The results can be found in the table below:

(source: own calculations based on the ARs for 2013)

Liquids do not only mean classical oil, but also natural gas liquids - NGL.

Different Portfolios and Prices

Once again, there is a clear connection between realized price and percentage of liquids produced. In the case of the eight companies in this article it is nearly linear:

American Eagle could charge $86 for its boe (practically a real bbl), while Antero only realized $28 for its boe (or $4.64 for its 1,000 scf equivalent). As the oil and gas industry is de facto a price taker, the price boundary conditions for all companies active in this sector are the same. What is different for every company is its decision making, the quality of its reservoirs, the placement of its wells and its operational and administrative efficiency. All this factors influence the costs a company needs to produce one boe and therefore its pre-tax margins. This parameter differs widely for the eight enterprises in this article. Diamondback is the clear winner (more than 40%), followed by Cimarex. The other end of the spectrum is definitely Antero, for the reasons I have described earlier. Ignoring Antero's high stock based compensation, the company would have had costs of $24.78 per boe and a pre-tax margin of roughly 11%.

It is important to note that pure tight oil companies tend to be small sized (the biggest company in this article only had revenue of $2 billion - big for some industries, but rather tiny for an upstream company). As they cannot profit from the economies of scale, SG&A and interest costs tend to be very high. The perfect example for this is American Eagle: with its annual revenue of just $50 million it has SG&A and interest costs that exceed $25 per boe. On the other hand, its operational costs (costs of sales plus depreciation) are only about $45 per boe (practically per bbl of oil). Companies like American Eagle may therefore be very attractive takeover targets, especially in the times of low oil prices. Nevertheless, the company's shares did horrible on the stock market, when American Eagle had a high loss in 9M mostly due to early repayment of debt. However, deprecation also rose significantly on a boe basis. As I only skimmed the report, I am not sure whether this is only temporary or permanent. But it definitely emphasizes one fact: whenever one considers to invest in a company, it is necessary to investigate as many aspects as possible. Basing decisions only on production costs for one year alone is not very wise.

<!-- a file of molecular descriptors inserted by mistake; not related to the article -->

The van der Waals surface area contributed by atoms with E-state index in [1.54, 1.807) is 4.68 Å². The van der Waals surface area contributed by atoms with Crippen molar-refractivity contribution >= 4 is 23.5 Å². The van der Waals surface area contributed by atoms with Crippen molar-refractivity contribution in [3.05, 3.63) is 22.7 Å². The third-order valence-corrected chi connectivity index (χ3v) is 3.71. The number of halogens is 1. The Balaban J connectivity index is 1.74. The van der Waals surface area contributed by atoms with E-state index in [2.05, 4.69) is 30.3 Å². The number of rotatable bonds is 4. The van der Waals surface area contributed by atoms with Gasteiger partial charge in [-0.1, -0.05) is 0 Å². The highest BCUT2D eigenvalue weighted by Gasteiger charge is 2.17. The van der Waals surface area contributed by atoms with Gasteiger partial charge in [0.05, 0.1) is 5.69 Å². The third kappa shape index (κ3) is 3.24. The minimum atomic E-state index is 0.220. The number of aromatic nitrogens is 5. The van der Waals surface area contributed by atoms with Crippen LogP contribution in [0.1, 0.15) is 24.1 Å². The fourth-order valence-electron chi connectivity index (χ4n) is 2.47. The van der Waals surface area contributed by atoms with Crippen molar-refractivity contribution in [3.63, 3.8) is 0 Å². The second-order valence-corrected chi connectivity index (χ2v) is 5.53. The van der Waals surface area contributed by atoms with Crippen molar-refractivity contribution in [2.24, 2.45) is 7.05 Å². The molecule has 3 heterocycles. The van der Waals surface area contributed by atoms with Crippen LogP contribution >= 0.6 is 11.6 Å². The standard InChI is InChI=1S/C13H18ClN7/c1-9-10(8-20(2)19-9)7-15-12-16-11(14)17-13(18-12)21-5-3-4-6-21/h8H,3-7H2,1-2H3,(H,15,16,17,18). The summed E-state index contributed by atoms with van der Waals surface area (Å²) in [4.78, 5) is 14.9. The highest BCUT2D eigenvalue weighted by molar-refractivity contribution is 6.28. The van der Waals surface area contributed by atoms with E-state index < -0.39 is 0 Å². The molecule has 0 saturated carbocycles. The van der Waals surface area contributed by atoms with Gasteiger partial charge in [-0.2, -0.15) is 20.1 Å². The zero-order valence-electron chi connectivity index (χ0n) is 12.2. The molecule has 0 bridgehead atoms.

Disclosure: The author has no positions in any stocks mentioned, and no plans to initiate any positions within the next 72 hours.

The author wrote this article themselves, and it expresses their own opinions. The author is not receiving compensation for it (other than from Seeking Alpha). The author has no business relationship with any company whose stock is mentioned in this article.